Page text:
Colonization or contamination of pigs by superbugs such as C. difficile and MRSA at the farm production level may be more important than at the slaughterhouse level, though. One of the reasons sows and their piglets may have such high rates of C. diff is because of cross-contamination of feces in the farrowing crate, which are narrow metal cages that mother pigs are kept in while their piglets are nursing.

Can't you just follow food safety guidelines and cook the meat through? Unfortunately, current food safety guidelines are ineffective against C. difficile. To date, most food safety guidelines recommend cooking to an internal temperature as low as 63o C-the official USDA recommendation for pork-but recent studies show that C. diff spores can survive extended heating at 71o. Therefore, the guidelines should be raised to take this potentially killer infection into account.

One of the problems is that sources of C. diff food contamination might include not only fecal contamination on the surface of the meat, but transfer of spores from the gut into the actual muscles of the animal, inside the meat. Clostridia bacteria like C. diff comprise one of the main groups of bacteria involved in natural carcass degradation, and so by colonizing muscle tissue before death, C. diff can not only transmit to new hosts that eat the muscles, like us, but give them a head start on carcass break-down.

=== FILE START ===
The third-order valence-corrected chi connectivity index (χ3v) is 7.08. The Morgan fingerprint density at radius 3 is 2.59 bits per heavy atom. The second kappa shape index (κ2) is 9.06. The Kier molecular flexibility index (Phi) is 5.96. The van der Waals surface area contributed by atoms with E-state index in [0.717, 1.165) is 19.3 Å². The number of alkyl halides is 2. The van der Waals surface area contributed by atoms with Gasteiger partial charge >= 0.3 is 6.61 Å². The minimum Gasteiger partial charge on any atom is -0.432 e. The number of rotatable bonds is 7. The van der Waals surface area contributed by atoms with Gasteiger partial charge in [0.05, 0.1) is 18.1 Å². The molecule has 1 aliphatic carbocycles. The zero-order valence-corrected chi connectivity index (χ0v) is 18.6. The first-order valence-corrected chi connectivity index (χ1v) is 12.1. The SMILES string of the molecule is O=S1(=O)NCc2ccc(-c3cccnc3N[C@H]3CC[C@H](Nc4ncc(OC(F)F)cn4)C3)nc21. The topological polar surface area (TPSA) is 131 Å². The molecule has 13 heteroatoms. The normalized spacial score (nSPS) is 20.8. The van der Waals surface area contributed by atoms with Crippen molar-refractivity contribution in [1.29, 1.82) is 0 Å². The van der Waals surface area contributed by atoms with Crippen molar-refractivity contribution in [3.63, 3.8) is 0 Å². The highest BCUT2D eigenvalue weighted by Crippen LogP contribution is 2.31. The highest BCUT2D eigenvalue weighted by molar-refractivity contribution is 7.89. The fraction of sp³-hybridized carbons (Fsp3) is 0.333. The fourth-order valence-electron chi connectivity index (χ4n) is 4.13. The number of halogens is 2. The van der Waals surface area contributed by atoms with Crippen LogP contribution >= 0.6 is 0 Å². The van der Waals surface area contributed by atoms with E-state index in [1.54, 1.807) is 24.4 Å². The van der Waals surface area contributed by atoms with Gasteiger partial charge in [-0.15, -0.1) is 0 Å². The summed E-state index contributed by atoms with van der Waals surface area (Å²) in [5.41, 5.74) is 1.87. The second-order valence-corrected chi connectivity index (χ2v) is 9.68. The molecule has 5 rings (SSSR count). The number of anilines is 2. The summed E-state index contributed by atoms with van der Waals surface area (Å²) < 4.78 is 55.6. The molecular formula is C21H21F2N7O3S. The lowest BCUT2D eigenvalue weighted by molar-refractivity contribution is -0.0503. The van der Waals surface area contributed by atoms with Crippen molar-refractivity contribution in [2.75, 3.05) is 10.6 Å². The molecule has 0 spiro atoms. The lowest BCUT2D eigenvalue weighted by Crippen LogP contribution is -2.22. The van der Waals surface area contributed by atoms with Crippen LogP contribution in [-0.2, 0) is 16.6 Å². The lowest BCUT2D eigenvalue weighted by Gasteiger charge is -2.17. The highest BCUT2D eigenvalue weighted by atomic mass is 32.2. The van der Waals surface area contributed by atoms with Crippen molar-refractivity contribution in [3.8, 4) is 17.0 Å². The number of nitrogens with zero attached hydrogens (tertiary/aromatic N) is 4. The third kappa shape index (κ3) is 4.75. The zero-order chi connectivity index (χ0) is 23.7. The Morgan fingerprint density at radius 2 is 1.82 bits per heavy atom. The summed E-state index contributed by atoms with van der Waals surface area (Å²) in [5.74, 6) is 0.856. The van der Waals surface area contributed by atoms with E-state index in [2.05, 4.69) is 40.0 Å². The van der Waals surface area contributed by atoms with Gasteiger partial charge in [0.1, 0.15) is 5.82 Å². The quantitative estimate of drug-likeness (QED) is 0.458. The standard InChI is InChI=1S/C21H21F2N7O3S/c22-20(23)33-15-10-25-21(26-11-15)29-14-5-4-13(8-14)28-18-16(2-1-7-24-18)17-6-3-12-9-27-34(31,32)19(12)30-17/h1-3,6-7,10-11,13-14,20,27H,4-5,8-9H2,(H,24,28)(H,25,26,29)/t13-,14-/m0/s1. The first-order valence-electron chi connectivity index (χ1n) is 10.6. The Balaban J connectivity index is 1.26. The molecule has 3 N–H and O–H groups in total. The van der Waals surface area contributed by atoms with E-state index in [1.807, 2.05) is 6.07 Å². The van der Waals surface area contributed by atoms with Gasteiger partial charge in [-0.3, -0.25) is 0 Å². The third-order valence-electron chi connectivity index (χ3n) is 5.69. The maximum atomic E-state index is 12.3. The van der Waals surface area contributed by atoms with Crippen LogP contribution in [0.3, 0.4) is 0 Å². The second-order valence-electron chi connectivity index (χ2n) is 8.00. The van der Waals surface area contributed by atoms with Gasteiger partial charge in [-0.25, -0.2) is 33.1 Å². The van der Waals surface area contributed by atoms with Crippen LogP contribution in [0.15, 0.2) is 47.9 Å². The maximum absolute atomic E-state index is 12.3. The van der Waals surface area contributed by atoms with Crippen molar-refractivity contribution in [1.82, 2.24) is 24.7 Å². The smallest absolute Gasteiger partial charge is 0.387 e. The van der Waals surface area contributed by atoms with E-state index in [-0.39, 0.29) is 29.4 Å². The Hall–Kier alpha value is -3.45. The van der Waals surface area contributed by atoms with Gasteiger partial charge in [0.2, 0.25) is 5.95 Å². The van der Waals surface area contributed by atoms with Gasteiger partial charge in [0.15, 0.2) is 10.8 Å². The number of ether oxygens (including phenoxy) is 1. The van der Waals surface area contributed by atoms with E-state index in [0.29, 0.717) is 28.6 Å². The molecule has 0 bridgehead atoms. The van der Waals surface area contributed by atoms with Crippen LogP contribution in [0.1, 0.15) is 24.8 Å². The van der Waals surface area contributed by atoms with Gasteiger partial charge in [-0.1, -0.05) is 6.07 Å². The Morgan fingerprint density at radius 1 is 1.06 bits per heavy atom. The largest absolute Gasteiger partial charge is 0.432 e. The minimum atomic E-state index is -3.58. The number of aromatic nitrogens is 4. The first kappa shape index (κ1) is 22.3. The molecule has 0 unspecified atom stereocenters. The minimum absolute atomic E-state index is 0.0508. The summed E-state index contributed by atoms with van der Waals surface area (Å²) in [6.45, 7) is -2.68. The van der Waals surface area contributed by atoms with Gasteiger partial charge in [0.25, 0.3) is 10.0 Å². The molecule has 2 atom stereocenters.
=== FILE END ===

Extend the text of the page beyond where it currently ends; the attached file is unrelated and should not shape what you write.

Never heard of C. diff? That's the Toxic Megacolon Superbug I've talked about before.

Another foodborne illness tied to pork industry practices is yersiniosis. See Yersinia in Pork.

MRSA (Methicillin-resistant Staph aureus) is another so-called superbug in the meat supply:

More on the scourge of antibiotic resistance and what can be done about it:

How is it even legal to sell foods with such pathogens? See Salmonella in Chicken & Turkey: Deadly But Not Illegal and Chicken Salmonella Thanks to Meat Industry Lawsuit.

In health,

Michael Greger, M.D.

PS: If you haven't yet, you can subscribe to my free videos here and watch my live, year-in-review presentations: